There has been a lot of discussion on the lack of success with momentum and trend-following strategies. There is little doubt that there has been greater dispersion in returns across managers. There have been winners and losers with disappointment focused on some larger high profile firms.
Small differences in models have lead to large changes in return. This is what happens when momentum is not smooth. Smoothness is defined as the trend to volatility ratio, or the switching of return patterns for classic momentum filters. Nevertheless, the strategy is sound. Just look at a simple momentum strategy over a relatively difficult year.
This SP/Dow Jones momentum index, using the large cap 500 equity set, is compared with the SPX index. The overall return impact has been positive over the last year. Clearly there are some expected patterns between the two indices. One, when the market trends in one direction, momentum will exaggerate the market direction for the better and worst. Two, momentum reversals lead to givebacks versus the market weighted index. Three, a long-only momentum index will exploit the long-term positive equity direction. Four, there is a cost with momentum, higher volatility and a return penalty during transitions.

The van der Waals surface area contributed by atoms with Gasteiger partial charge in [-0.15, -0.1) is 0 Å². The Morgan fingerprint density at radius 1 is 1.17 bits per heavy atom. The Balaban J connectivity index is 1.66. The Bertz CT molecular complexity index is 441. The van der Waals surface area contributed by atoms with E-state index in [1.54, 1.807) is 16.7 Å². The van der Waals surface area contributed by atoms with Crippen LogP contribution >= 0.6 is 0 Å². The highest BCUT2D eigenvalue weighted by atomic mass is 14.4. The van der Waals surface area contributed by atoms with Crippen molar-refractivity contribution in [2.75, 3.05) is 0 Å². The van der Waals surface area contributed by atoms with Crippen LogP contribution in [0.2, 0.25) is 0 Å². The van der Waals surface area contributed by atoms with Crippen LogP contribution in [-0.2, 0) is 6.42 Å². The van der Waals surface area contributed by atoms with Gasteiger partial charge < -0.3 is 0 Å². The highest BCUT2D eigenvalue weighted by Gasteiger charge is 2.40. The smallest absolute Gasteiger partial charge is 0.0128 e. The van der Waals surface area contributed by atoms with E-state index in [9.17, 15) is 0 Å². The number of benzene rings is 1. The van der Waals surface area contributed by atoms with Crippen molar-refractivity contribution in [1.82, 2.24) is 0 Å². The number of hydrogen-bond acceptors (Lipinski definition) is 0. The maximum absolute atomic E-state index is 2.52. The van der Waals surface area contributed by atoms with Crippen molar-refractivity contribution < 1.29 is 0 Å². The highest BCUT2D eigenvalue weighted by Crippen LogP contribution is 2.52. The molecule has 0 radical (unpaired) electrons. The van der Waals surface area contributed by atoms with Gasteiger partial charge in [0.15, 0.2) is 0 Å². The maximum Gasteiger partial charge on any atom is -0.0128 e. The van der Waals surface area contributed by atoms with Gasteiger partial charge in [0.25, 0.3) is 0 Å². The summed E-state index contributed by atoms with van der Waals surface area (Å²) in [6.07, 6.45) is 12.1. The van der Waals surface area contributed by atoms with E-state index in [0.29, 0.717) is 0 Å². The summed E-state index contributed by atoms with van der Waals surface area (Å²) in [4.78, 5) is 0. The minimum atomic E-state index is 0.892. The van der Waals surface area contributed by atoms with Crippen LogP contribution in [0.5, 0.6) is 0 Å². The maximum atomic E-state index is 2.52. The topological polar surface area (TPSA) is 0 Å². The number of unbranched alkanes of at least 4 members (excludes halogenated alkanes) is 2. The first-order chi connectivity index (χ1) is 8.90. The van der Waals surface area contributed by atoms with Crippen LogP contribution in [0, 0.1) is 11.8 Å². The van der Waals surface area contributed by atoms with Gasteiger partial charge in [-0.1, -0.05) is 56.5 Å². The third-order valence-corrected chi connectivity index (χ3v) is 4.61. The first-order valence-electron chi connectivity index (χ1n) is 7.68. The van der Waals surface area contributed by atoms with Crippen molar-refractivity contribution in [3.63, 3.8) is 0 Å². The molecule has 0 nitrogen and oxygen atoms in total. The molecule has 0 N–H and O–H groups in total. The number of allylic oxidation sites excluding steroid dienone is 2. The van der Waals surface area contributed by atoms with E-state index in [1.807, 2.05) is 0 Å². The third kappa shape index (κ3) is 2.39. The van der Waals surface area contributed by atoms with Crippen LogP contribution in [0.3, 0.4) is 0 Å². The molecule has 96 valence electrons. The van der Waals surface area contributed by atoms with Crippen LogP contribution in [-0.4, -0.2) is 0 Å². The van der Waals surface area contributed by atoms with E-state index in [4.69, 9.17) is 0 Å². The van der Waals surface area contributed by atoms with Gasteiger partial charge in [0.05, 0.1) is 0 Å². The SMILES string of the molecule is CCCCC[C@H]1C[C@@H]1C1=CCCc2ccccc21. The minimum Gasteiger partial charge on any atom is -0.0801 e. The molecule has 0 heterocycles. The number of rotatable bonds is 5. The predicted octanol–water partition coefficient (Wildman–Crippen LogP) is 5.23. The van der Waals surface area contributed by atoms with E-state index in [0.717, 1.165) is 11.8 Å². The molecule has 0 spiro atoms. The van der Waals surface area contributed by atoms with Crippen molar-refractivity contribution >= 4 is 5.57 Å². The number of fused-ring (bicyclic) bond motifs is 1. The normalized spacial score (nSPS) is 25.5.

Momentum strategies work, but part of the risk premia for holding the strategy is the cost of transitions. Investors who are late entrants to a momentum strategy will face the highest risks. Momentum should be a core part of asset allocation or entry for this risk premia exposure should be during periods of poor performance. Timing on superior past performance is risky.